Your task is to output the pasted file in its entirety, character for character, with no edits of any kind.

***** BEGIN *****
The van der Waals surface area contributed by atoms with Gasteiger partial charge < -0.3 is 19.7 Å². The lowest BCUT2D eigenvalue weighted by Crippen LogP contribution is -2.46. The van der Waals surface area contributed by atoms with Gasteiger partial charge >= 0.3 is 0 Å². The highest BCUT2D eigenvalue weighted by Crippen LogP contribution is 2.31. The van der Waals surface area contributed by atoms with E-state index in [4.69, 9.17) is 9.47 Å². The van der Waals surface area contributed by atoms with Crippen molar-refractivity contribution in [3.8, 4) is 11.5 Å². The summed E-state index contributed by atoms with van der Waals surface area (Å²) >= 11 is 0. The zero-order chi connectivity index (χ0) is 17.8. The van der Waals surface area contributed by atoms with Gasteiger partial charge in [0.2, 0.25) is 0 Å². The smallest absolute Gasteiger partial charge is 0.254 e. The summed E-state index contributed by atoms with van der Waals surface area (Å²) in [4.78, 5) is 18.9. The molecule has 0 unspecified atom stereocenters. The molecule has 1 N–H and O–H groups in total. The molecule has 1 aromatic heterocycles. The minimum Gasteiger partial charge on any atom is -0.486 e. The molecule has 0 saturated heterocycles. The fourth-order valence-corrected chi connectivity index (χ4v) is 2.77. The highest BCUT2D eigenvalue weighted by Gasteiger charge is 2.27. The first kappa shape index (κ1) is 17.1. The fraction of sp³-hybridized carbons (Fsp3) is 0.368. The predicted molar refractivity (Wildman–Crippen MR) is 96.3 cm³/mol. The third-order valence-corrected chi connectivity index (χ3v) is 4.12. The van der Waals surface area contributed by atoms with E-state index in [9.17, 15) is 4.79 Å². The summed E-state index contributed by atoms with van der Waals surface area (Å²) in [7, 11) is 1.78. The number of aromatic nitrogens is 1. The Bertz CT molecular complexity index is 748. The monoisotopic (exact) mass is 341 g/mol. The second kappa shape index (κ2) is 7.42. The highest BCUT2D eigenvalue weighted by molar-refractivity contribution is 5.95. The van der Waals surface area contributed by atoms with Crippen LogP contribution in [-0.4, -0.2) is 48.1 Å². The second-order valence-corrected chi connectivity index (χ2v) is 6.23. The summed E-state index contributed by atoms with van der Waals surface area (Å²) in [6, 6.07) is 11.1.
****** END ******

The van der Waals surface area contributed by atoms with Gasteiger partial charge < -0.3 is 19.7 Å². The lowest BCUT2D eigenvalue weighted by Crippen LogP contribution is -2.46. The van der Waals surface area contributed by atoms with Gasteiger partial charge >= 0.3 is 0 Å². The highest BCUT2D eigenvalue weighted by Crippen LogP contribution is 2.31. The van der Waals surface area contributed by atoms with E-state index in [4.69, 9.17) is 9.47 Å². The van der Waals surface area contributed by atoms with Crippen molar-refractivity contribution in [3.8, 4) is 11.5 Å². The summed E-state index contributed by atoms with van der Waals surface area (Å²) >= 11 is 0. The zero-order chi connectivity index (χ0) is 17.8. The van der Waals surface area contributed by atoms with Gasteiger partial charge in [0.2, 0.25) is 0 Å². The smallest absolute Gasteiger partial charge is 0.254 e. The summed E-state index contributed by atoms with van der Waals surface area (Å²) in [4.78, 5) is 18.9. The molecule has 0 unspecified atom stereocenters. The molecule has 1 N–H and O–H groups in total. The molecule has 1 aromatic heterocycles. The minimum Gasteiger partial charge on any atom is -0.486 e. The molecule has 0 saturated heterocycles. The fourth-order valence-corrected chi connectivity index (χ4v) is 2.77. The highest BCUT2D eigenvalue weighted by Gasteiger charge is 2.27. The first kappa shape index (κ1) is 17.1. The fraction of sp³-hybridized carbons (Fsp3) is 0.368. The predicted molar refractivity (Wildman–Crippen MR) is 96.3 cm³/mol. The third-order valence-corrected chi connectivity index (χ3v) is 4.12. The van der Waals surface area contributed by atoms with E-state index in [9.17, 15) is 4.79 Å². The summed E-state index contributed by atoms with van der Waals surface area (Å²) in [7, 11) is 1.78. The number of aromatic nitrogens is 1. The Bertz CT molecular complexity index is 748. The monoisotopic (exact) mass is 341 g/mol. The second kappa shape index (κ2) is 7.42. The highest BCUT2D eigenvalue weighted by molar-refractivity contribution is 5.95. The van der Waals surface area contributed by atoms with Crippen LogP contribution in [-0.4, -0.2) is 48.1 Å². The second-order valence-corrected chi connectivity index (χ2v) is 6.23. The summed E-state index contributed by atoms with van der Waals surface area (Å²) in [6, 6.07) is 11.1.